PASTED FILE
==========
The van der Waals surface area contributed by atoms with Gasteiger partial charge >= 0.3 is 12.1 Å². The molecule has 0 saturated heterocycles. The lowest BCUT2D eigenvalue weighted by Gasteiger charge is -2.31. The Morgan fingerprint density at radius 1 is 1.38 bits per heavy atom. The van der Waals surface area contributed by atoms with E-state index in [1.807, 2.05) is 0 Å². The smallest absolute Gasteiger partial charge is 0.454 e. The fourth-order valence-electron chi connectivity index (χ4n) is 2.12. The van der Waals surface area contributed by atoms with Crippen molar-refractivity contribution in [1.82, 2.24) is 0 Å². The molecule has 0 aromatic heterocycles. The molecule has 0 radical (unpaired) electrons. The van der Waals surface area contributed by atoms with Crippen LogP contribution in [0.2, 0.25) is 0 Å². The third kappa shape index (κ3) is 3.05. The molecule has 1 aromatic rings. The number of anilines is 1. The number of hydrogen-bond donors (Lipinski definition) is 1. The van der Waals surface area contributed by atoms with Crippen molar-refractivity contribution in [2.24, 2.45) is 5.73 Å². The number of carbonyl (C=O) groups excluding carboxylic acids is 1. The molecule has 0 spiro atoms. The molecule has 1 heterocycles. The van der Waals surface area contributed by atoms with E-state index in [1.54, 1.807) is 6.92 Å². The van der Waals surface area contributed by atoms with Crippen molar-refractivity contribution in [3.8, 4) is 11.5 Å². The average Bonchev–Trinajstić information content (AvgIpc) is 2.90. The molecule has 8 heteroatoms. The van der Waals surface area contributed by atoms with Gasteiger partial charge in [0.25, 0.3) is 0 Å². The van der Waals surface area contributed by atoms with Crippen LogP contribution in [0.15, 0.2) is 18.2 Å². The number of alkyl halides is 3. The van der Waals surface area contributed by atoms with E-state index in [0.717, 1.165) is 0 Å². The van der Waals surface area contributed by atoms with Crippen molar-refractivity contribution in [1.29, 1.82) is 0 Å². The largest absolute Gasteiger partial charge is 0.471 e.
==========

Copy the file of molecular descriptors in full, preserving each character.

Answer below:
The van der Waals surface area contributed by atoms with Gasteiger partial charge >= 0.3 is 12.1 Å². The molecule has 0 saturated heterocycles. The lowest BCUT2D eigenvalue weighted by Gasteiger charge is -2.31. The Morgan fingerprint density at radius 1 is 1.38 bits per heavy atom. The van der Waals surface area contributed by atoms with E-state index in [1.807, 2.05) is 0 Å². The smallest absolute Gasteiger partial charge is 0.454 e. The fourth-order valence-electron chi connectivity index (χ4n) is 2.12. The van der Waals surface area contributed by atoms with Crippen molar-refractivity contribution in [1.82, 2.24) is 0 Å². The molecule has 0 aromatic heterocycles. The molecule has 0 radical (unpaired) electrons. The van der Waals surface area contributed by atoms with Crippen LogP contribution in [0.2, 0.25) is 0 Å². The third kappa shape index (κ3) is 3.05. The molecule has 1 aromatic rings. The number of anilines is 1. The number of hydrogen-bond donors (Lipinski definition) is 1. The van der Waals surface area contributed by atoms with Crippen molar-refractivity contribution in [2.24, 2.45) is 5.73 Å². The number of carbonyl (C=O) groups excluding carboxylic acids is 1. The molecule has 0 spiro atoms. The molecule has 1 heterocycles. The van der Waals surface area contributed by atoms with E-state index in [1.54, 1.807) is 6.92 Å². The van der Waals surface area contributed by atoms with Crippen molar-refractivity contribution in [3.8, 4) is 11.5 Å². The average Bonchev–Trinajstić information content (AvgIpc) is 2.90. The molecule has 8 heteroatoms. The van der Waals surface area contributed by atoms with Gasteiger partial charge in [0.25, 0.3) is 0 Å². The van der Waals surface area contributed by atoms with Crippen LogP contribution in [0.15, 0.2) is 18.2 Å². The number of alkyl halides is 3. The van der Waals surface area contributed by atoms with E-state index in [0.717, 1.165) is 0 Å². The van der Waals surface area contributed by atoms with Crippen molar-refractivity contribution in [1.29, 1.82) is 0 Å². The largest absolute Gasteiger partial charge is 0.471 e.